CCMB study detects gene suppression in COVID-19 patients as reason for loss of taste and sense of smell

Published : September 27, 2021 13:44 IST

A health worker collecting a swab sample from a person to test for COVID-19, in Hyderabad. A file picture. Photo: The Hindu Archives

At the height of both waves of the COVID-19 pandemic, health care workers and scientists were keenly looking at two key clinical symptoms: a loss of the olfactory (smell) and gustation (taste) receptors. The loss of both receptors, and their associated pathways, were a major correlate of the COVID-19 infection.

Geneticists at the Centre for Cellular and Molecular Biology (CCMB) in Hyderabad have now published a study on the reasons why some people infected with the SARS-CoV-2 virus tend to lose their sense of smell and taste. The researchers have indicated that genes associated with the olfactory and gustation functions become suppressed, causing COVID-19 positive patients to lose their ability to smell and taste. The study found that genes associated with crucial body functions, including those of the respiratory system, the heart, the endocrine system and the nervous system, were also suppressed or lowered.

The CCMB study, which was published on September 21 in the open access Wiley Online Library, revealed that the SARS-CoV-2 virus tended to react with genes leading to ‘downregulation’ or ‘upregulation’ of some of them. While downregulation is the process by which a cell decreases the quantity of a cellular component, such as RNA or protein, in response to an external stimulus, upregulation is an increase in these components. Both downregulation and upregulation disrupt the functioning of the body. The study revealed that while upregulation was found in the immune response genes and resulted in an increase in the amount of inflammation, downregulation was witnessed in genes responsible for neurotransmission, neurological, cardiovascular, and muscular contraction.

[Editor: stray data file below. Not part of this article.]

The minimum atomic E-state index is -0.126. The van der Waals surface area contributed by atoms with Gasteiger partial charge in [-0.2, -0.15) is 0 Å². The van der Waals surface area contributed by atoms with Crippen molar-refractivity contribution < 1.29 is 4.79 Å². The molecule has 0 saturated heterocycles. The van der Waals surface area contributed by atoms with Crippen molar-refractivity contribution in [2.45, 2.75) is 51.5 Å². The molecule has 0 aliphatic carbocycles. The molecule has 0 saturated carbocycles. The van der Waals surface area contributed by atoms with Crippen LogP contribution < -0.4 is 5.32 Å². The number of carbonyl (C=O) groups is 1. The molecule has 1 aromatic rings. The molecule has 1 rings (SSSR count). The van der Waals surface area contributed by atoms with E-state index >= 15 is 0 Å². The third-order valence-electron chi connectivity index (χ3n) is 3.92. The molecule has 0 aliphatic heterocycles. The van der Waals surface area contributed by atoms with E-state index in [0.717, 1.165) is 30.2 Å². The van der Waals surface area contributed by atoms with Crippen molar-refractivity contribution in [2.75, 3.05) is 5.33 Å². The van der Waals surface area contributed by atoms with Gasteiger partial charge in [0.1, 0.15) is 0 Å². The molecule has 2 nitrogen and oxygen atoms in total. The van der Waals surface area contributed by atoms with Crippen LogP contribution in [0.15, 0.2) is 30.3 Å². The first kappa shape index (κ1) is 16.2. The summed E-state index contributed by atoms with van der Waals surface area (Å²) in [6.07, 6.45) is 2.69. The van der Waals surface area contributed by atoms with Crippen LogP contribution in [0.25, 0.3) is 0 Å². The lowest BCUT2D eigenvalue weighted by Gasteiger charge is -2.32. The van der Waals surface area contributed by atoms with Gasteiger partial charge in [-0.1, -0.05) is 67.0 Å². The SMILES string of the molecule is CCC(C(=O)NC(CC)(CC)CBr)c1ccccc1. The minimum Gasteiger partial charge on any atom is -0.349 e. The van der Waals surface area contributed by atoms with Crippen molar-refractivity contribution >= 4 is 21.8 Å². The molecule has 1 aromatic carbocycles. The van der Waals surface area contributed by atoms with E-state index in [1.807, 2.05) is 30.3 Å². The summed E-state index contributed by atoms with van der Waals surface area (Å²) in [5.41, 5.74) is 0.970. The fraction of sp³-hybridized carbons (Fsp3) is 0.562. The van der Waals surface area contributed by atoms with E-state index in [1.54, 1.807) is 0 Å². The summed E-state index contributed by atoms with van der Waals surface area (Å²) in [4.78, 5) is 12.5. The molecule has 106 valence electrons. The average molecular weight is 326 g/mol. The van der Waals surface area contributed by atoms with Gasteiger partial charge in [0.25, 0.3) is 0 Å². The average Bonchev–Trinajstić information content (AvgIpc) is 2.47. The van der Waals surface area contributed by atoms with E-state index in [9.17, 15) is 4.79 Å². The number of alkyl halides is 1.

The study involved investigating the genetic changes in 36 COVID-19 patients, ranging from those needing critical and intensive care intervention to those treated at the ward-level, during the pandemic’s first wave. Five COVID-19 negative samples were also analysed. Researchers of the study said that studies such as theirs were useful for scientists to not only compare host responses in the current and subsequent waves of the pandemic but also come up with therapeutic solutions.

Stated the researchers: “We also found robust activation of the innate immune response associated with a reduction in the gene expression profiles associated with cardiac, muscular, and neurological processes, as well as peripheral neurosensory markers.” They added: “In conclusion, we have documented significantly misregulated genes and associated pathways during the SARS-CoV-2 infection in Indian patients. Our results highlight a commonly upregulated network of innate immune response genes and an absence of hyper-inflammatory markers.”

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